VTE in Cardiac Surgery and CABG

Cardiac surgeries are accompanied with many risk factors for DVT development, such as general anesthesia, long hospital stay, long duration of surgery, too many manipulations in vascular structures throughout the surgery, immobilization, and etc[10]. Risk factors for DVT in CABG patients include obesity, cardiac failure, advanced age, female gender, hyperlipidemia, smoking, pregnancy, and etc[11]. Subsequent to cardiac surgery, DVT may cause important complications[6]. VTE and PE may lead to mortality following cardiac surgery, and they are the fifth most common reason of readmission to hospital after CABG[12]. However, in most patients, DVT remains undetected and its signs normally become apparent within a few weeks after surgery[11]. The incidence of PE following cardiac surgery is 0.5-3.9%[11], and the incidence of detection of DVT is 13% of cases who underwent cardiac surgery[13].

Common Approaches in PE Diagnosis

Diagnostic tests including chest X-ray and electrocardiogram are applied to detect PE in suspected patients[14-17]. Based on different clinical predisposing factors, various scales have been used to predict PE probability, including PE severity index (PESI) and simplified PESI (sPESI)[18]. But the application of D-dimer for PE confirmation has been reduced due to its high negative predictive value. Among these, imaging tests such as invasive pulmonary angiography theoretically are widely used as a gold standard for a timely diagnosis of PE. But the specificity and sensibility of the multi-detector computed tomographic (MDCT) angiography are more suitable for clinical practice[18,19]. The alternative for MDCT is the pulmonary perfusion/ventilator scintigraphy. The application of magnetic resonance imaging (MRI)-angiography is rare in clinical practice because of its low sensitivity and high inconclusive results in PE diagnosis[20]. One of the best methods in PE diagnosis, particularly at patient’s bed, is the noninvasive transthoracic echocardiography (TTE), which has low cost and provides respectable information on the degree of pulmonary HT and the severity of right ventricular (RV) dysfunction[18]. In patients with hemodynamic instability, echocardiography has been applied as a valuable test, in which appears the RV dysfunction leading to immediate PE treatment and survival[19,20].

DVT as the Most Common Cause of PE

DVT is considered as the origin of PE in a lower limb in most cases. It has been recommended to apply sequential noninvasive surveys for DVT in patients with suspected PE. Venous ultrasonography is mostly used for diagnosis of patients with proximal and symptomatic DVT than with asymptomatic distal and recurrent DVT[21].

Among different standards which have been recommended for DVT diagnosis, the lack of vein compressibility occurred by venous thrombosis and evaluated by compression ultrasonography (CUS) is considered as a common criterion with a 90% sensitivity and 95% specificity for symptomatic DVT[22,23]. Detection of a proximal DVT in PE suspected patients is the main sign of anticoagulant therapy without doing additional tests[20].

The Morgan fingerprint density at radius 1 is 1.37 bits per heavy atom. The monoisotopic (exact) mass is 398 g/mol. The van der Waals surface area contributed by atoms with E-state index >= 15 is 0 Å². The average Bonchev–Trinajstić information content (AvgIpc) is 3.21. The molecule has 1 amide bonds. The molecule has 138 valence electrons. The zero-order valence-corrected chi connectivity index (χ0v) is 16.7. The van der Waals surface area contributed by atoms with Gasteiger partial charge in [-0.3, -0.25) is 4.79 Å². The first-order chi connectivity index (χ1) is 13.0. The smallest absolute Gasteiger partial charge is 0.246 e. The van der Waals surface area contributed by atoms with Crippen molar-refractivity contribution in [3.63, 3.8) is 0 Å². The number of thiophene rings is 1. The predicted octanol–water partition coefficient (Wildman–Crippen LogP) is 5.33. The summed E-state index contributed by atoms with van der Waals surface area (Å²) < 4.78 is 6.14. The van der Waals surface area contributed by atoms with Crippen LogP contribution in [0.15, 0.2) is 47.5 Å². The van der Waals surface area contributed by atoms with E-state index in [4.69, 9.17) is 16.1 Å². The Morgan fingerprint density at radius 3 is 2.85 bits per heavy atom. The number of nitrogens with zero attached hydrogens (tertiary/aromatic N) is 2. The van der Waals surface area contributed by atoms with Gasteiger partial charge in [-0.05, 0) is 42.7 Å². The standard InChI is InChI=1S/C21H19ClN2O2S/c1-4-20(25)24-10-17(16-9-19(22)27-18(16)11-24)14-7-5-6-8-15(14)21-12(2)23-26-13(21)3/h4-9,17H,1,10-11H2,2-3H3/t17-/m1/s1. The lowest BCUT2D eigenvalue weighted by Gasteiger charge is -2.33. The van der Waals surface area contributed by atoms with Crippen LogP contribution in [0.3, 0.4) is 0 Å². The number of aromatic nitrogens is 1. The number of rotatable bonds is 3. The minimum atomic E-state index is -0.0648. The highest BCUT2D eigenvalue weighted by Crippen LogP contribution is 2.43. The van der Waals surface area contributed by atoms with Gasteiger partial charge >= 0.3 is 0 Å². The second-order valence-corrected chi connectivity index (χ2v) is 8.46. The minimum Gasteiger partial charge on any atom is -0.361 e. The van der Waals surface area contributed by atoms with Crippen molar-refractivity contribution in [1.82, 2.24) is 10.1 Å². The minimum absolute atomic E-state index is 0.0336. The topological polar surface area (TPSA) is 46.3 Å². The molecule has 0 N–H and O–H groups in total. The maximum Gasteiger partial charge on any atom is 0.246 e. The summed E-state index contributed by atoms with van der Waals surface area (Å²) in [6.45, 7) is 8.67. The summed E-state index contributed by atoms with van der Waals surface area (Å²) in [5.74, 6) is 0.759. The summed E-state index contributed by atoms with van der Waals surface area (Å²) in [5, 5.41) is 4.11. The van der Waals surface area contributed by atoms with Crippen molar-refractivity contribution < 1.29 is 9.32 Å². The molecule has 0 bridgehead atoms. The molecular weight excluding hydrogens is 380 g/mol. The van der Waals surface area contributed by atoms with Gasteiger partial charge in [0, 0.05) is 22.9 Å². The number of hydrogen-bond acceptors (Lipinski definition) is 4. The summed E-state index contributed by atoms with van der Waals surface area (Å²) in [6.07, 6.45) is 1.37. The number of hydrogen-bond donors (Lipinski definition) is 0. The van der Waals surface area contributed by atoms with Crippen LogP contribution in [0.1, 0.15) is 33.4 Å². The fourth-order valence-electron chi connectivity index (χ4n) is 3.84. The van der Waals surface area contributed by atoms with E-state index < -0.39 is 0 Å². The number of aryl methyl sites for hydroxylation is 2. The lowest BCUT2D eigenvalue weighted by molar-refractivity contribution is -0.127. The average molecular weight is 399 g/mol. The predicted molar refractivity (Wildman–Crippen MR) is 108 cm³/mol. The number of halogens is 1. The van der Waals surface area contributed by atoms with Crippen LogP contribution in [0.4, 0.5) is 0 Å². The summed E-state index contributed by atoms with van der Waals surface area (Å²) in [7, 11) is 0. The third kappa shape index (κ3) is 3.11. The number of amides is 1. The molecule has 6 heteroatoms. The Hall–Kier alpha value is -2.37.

Surgery and Postsurgical Inflammation as Risk Factors of VTE and its Therapeutic Strategies

It has been shown that surgery leads to an increase of the risk of VTE, including DVT and PE. However, morbidity and mortality rates of postsurgical VTE remain high all over the world, even with the contemporary therapeutic strategies, such as mechanical manipulation and pharmacological prophylaxis[24].

A series of triad factors, known as Virchow’s triad, have contributed to form venous thrombi, including endothelial dysfunction, low blood flow, and a hypercoagulable state when they occur at the same time[25,26]. Low activity or stasis in patients after surgery may cause venous thrombosis formation[25,26]. Another factor involved in thrombosis is inflammation, which leads to a hypercoagulable state and endothelial damage. Initiation of the inflammatory response has been attributed to the pro-inflammatory cytokines rising, also called cytokine “storm”, after surgery, which provides a pro-thrombotic environment followed by several cellular processes, such as neutrophil extracellular traps formation, platelet activation, the tissue factor-bearing micro-particles localization, and endothelial injury. In a research on the incidence of symptomatic VTE by type of surgery, White et al. found out that the percentage of incidence/case was high in orthopaedic (1.2%) and vascular (1.1%) surgeries[27].

In a literature review of studies on the relevance of predisposing factors involved in VTE after total hip arthroplasty (THA)[28], several factors have been introduced, including the diagnosis of hip fracture[29], malignancy[30], particularly with chemotherapy, antiphospholipid syndrome[31], immobility or reduced mobility[32], history of VTE[33], tamoxifen[34] and raloxifene[35] therapy, estrogen replacement therapy, stroke[36], atherosclerosis[37], old age[38], and obesity[28,39]. Other factors, such as diabetes mellitus[40], certain cardiovascular conditions[30], leukemia[41], varicose veins, and smoking, presented low risk[28]. Findings of a systematic review and meta-analysis of different observational studies and randomized controlled trials (RCT) showed that some factors, such as previous history of VTE, obesity, left or right ventricular failure, prolonged bed rest, mechanical ventilation, or a central venous catheter application, are considered as common risk factors of VTE[42].